|Open letter to the Minister for Mental Health and Ageing, Mark Butler|
|Monday, 08 October 2012 15:42 | Print page:|
I see that you have created yet another committee. I note that it is called the 'Advisory Panel on Positive Ageing' and it comprises 'a range of eminent Australians with strong expertise in issues facing seniors'.
Could you also create one on 'Negative Ageing'? Because that is what a lot of people in this country are experiencing - especially those who must spend their final years in our residential care facilities where undervalued and hard-pressed staff struggle to respond to the needs of the residents for whom they care?
You see, your government like those before you, has not had the courage to mandate safe staffing levels in aged-care homes.
Many of us therefore think that you must be more concerned about the providers' powerful lobby groups than the vulnerable, frail citizens for whom you are responsible.
I know your Government is fond of 'Panels of Eminent Persons' when there are difficult problems to be solved.
It recently asked one such Panel to solve the hard question of where to process the asylum seekers who reach our shores seeking our protection from corrupt and violent regimes. So perhaps it is not too much to ask for a similar Panel of Famous People to work out how to ensure that all older Australians in residential care receive nourishing meals - rather than a diet of processed food. They might even realise that this could well be their fate in future years.
Such a Panel might be influential enough to remove all the obfuscation around aged care and ensure that there is openness and transparency within the sector so that people can choose a home on the basis of fulsome information about the ownership of the home and with full knowledge of the care that will be provided.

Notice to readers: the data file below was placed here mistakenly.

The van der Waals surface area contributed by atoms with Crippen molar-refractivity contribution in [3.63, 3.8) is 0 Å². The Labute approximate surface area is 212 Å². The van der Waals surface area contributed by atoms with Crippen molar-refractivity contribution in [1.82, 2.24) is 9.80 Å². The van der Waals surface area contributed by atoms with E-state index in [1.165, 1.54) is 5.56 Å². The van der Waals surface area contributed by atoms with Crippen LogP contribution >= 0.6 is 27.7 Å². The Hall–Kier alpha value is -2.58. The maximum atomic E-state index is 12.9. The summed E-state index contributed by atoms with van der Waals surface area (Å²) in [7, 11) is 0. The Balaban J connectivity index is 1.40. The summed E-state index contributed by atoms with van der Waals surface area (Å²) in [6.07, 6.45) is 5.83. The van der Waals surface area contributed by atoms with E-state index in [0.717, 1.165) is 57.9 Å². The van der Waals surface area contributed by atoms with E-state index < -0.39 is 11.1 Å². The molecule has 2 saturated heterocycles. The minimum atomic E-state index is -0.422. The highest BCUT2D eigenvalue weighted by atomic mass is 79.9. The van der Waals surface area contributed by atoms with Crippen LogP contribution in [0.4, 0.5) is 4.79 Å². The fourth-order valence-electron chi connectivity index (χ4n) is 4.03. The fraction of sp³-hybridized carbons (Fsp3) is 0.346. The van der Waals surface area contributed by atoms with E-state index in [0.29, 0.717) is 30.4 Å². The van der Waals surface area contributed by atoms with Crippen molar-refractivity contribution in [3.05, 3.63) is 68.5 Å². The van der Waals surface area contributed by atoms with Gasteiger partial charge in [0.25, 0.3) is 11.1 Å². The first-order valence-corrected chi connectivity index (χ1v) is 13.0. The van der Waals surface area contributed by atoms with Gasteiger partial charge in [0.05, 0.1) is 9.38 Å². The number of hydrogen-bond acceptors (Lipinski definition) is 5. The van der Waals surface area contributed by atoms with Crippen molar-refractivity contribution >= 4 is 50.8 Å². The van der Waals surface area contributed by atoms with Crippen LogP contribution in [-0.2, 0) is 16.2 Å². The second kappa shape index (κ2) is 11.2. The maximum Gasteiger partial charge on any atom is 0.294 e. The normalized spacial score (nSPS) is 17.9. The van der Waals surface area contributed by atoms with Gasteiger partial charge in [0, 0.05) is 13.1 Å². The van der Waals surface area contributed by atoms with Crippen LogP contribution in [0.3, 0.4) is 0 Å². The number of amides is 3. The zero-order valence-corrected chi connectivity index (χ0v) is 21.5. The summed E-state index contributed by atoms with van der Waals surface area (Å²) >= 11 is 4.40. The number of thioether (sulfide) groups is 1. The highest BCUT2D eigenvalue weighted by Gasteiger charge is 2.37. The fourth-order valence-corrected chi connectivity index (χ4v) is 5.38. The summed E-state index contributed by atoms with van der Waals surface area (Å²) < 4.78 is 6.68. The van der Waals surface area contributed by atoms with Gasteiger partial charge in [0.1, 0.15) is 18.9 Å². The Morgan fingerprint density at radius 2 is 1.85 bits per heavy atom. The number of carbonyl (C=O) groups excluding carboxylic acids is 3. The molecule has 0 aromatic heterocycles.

Minister, I note that you have the admirable aim of wishing to 'ensure that the ageing of the population is seen as an asset'. You want to 'harness the economic and social opportunities presented by an older population'.
While I agree that it is very wrong to portray the ageing demographic as a population of tiresome old people who are a burden on the tax payer there are some things about old age that cannot be wished away - such things as the loss of energy and vigour and various conditions which often occur towards the end of life.
You see, the thing is that older people, like any other group, do not want to be defined by either their good health or their disability. And the notion that the key values which define old age are, or should be, fitness and success, is just as ageist as those images of useless, decaying old people that you seek to counteract.
Minister, I wish your 'Advisory Panel on Positive Ageing' every success. But first, could you please put the 'care' back into aged care. You could start by bringing in, and enforcing, decent resident/staff ratios. That should not be too difficult. It would only take a little courage – not even a Panel of Experts!
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